Today I sat down to write my encyclopedia entry for the The Oxford Encyclopedia of Bible and Theology. I was invited to write the entry for
"David, son of"
This title was the central test case for my proposed historiography in The Historiographical Jesus: Memory, Typology, and the Son of David. This book grew out of my Durham University dissertation of the same title. For more on this book, see here.
In picking up this topic again, I have started to familiarize myself with how the research has evolved since I wrote the book. What is more striking by far is not the content of the research, but the media by which the content can be accessed. I began writing my dissertation in 2002. At that time I remembered thinking, how on earth did Joseph B. Lightfoot (or James D.G. Dunn for that matter) research and write without a computer? It still baffles the mind. I have heard horror stories of 3X5 cards cataloged in shoe boxes. The stuff of nightmares!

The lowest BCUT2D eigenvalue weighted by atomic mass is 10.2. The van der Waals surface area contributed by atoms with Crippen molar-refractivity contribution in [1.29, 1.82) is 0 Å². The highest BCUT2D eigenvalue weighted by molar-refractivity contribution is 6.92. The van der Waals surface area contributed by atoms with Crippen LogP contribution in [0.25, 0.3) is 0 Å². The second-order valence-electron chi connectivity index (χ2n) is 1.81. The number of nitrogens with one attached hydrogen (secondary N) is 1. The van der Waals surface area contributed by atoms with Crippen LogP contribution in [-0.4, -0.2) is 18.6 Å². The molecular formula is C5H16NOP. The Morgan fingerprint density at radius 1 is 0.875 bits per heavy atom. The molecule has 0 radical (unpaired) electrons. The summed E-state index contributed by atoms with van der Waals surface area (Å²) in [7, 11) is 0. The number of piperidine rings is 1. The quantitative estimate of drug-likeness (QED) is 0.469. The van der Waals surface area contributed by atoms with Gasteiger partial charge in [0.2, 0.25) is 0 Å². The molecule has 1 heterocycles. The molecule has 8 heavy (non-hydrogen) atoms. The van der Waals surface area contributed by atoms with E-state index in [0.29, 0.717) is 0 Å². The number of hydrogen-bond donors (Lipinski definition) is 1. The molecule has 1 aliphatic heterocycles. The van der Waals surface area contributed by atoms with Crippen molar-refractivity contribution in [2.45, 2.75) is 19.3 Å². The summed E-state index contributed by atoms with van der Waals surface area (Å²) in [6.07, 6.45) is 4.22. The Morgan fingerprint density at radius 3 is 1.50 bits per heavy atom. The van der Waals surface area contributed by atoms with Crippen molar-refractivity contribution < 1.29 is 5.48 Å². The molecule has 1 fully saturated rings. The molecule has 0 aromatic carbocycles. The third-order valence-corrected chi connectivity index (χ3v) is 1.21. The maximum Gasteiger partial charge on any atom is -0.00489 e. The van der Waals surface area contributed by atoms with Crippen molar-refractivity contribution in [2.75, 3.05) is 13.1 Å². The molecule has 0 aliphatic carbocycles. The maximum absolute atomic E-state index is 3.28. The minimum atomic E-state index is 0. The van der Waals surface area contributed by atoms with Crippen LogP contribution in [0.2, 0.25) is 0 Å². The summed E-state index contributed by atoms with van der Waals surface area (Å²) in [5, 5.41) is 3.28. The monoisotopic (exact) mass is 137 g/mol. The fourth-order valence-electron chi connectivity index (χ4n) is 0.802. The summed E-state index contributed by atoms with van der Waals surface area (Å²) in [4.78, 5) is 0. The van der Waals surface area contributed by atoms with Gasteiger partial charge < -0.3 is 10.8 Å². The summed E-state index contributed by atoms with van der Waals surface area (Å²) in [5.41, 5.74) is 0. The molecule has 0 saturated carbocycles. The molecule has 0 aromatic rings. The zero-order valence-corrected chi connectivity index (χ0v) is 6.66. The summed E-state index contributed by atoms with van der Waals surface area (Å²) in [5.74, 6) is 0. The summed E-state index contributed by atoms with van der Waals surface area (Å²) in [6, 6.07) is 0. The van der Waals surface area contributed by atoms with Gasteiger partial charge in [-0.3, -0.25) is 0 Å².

But equally baffling is the dramatic advances made in virtual access just in the past ten years. For example, today I found myself staring, mouth agape, at an online pdf of Terence Mullins' "Jesus, the Son of David." This article was one of my white whales in 2002. I was hellbent on reading everything there was to read on the topic and I simply could not get my hands on this essay. The Durham University library is great, but this particular essay was nowhere to be found. I put in requests for inter-library loans to no avail. Other requests to Cambridge were met in a timely manner, but the library gargoyles were having fun at my expense in this case. This story is not uncommon among researchers. We all have our white-whale stories.
It occurred to me today that had I waited a decade to write my dissertation, I might have spent considerably less time trying to harpoon a single essay. The era of the personal computer, the era of research software, the era of online access... my generation has no idea what it must have been like for our forebears. Yes, we have much more primary and secondary literature to read, but there is really no comparing these eras.